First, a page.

Gov. Rick Scott talks education with Pasco GOP
Florida Gov. Rick Scott spent much of Friday in Pasco and Pinellas counties touring the aftermath of Tropical Storm Debby and signing bills. (Times photo, Erin Sullivan) He also took time to rally the Republican Party faithful at Pasco's annual Ronald Reagan Day Dinner. Scott left immediately after speaking to the crowd, so there was no time for a Q&A. So instead we share some of his message on education that he shared with the Pasco GOP.
Scott opened his remarks by praising Pasco Republicans for helping to elect conservatives like Will Weatherford, the incoming speaker of the Florida House. He urged them to continue their grassroots efforts to put more conservatives in office to help enact laws that families care about.
"What do you think families care about?" he said. "They want their children to get a great education. … They want to make sure they can get a job. And they don't want government to raise the cost of living."
He segued into the issue of teacher tenure.
"We love our teachers," Scott said. "But no one should be guaranteed a job. Our principals should be able to … pick the best teachers."
Choice in the form of charters, vouchers and other options also help to improve education, the governor continued.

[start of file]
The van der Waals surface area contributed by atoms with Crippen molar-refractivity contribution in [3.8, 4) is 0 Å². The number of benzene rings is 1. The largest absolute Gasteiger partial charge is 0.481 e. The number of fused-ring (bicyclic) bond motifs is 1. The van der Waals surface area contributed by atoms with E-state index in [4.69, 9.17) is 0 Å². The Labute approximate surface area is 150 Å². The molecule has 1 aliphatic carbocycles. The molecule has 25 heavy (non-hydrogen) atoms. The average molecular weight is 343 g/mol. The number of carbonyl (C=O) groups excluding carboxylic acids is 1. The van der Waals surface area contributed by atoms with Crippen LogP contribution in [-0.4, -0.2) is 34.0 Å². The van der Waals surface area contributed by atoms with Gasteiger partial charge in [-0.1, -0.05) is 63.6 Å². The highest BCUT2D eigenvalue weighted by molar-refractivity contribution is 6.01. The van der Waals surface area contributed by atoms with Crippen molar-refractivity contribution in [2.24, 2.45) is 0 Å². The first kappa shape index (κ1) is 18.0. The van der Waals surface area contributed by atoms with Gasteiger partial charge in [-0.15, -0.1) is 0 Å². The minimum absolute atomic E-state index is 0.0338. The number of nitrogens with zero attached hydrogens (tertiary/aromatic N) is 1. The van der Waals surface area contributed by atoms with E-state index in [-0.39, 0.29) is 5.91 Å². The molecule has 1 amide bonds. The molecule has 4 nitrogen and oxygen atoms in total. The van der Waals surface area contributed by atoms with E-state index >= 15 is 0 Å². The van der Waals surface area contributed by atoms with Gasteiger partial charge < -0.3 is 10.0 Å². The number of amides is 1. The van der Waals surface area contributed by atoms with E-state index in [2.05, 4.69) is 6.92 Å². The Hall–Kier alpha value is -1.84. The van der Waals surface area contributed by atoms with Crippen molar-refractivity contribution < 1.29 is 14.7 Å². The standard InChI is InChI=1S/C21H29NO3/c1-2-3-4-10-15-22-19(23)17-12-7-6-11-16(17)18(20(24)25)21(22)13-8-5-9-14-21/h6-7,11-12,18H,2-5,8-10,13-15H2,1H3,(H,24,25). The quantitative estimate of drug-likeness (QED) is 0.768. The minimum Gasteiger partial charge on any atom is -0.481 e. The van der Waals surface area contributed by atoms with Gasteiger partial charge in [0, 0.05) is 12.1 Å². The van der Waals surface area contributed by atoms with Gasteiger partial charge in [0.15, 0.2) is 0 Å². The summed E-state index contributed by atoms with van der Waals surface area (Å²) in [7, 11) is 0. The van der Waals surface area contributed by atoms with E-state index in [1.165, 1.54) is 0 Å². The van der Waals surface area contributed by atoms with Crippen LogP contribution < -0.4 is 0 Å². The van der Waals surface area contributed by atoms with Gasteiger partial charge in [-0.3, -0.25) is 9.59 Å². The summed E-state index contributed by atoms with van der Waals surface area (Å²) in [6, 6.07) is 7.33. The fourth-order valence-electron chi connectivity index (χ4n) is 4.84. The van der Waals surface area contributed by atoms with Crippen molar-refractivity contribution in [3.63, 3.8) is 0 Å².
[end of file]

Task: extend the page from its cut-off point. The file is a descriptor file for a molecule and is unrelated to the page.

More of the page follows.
"Parents want choice," he said. "All parents should have a choice. … Choice makes everyone better."
He gave a nod to those who say the state needs to put more money into the school system.
"We need more more money for education," he said.
But in his first session as governor, Scott continued, the state faced a multi-billion deficit. Even then, he contended, the state kept education funding flat — it was the federal government that pulled back its support, money that the state could not replenish. That led to a $1 billion reduction in overall education funding for the state.
"We kept it flat and the federal government cut it," he said.
He did not mention how the state took funding away the previous years when the federal government provided its stimulus funding.
This year, Scott said, "We increased it by $1.06 billion."
He slammed the Supreme Court's ruling upholding the Affordable Care Act, saying its costs will only hurt the state's efforts to continue adding money to education and other important services.
"Medicaid is growing 3.5 times faster than the general revenues of the state," Scott said. "How do you put more money into K-12 if you have a health care system we can't afford? … There's no other money."
Scott also mocked universities that are seeking to increase tuition by 15 percent each year, and spoke enthusiastically about continuing the state's testing and accountability system. There has to be a way to measure results in the schools, he said. He related that he called a teacher who complained about the over-reliance on FCAT, a big issue these days. But when he asked the teacher for an alternative, the teacher had nothing to offer, Scott said with a smirk, as the audience tittered.
Scott made comments about making the state more friendly for business by reducing red tape, cutting taxes and easing the path to permits. He ended by reminding the crowd to get out and vote for conservatives.
"This is our country," Scott said. "We want each of us to be able to live our American dream. It's the pursuit of happiness, not the guarantee of happiness. … That's what they said."
He thanked everyone for their support and headed out for an interview on Fox News.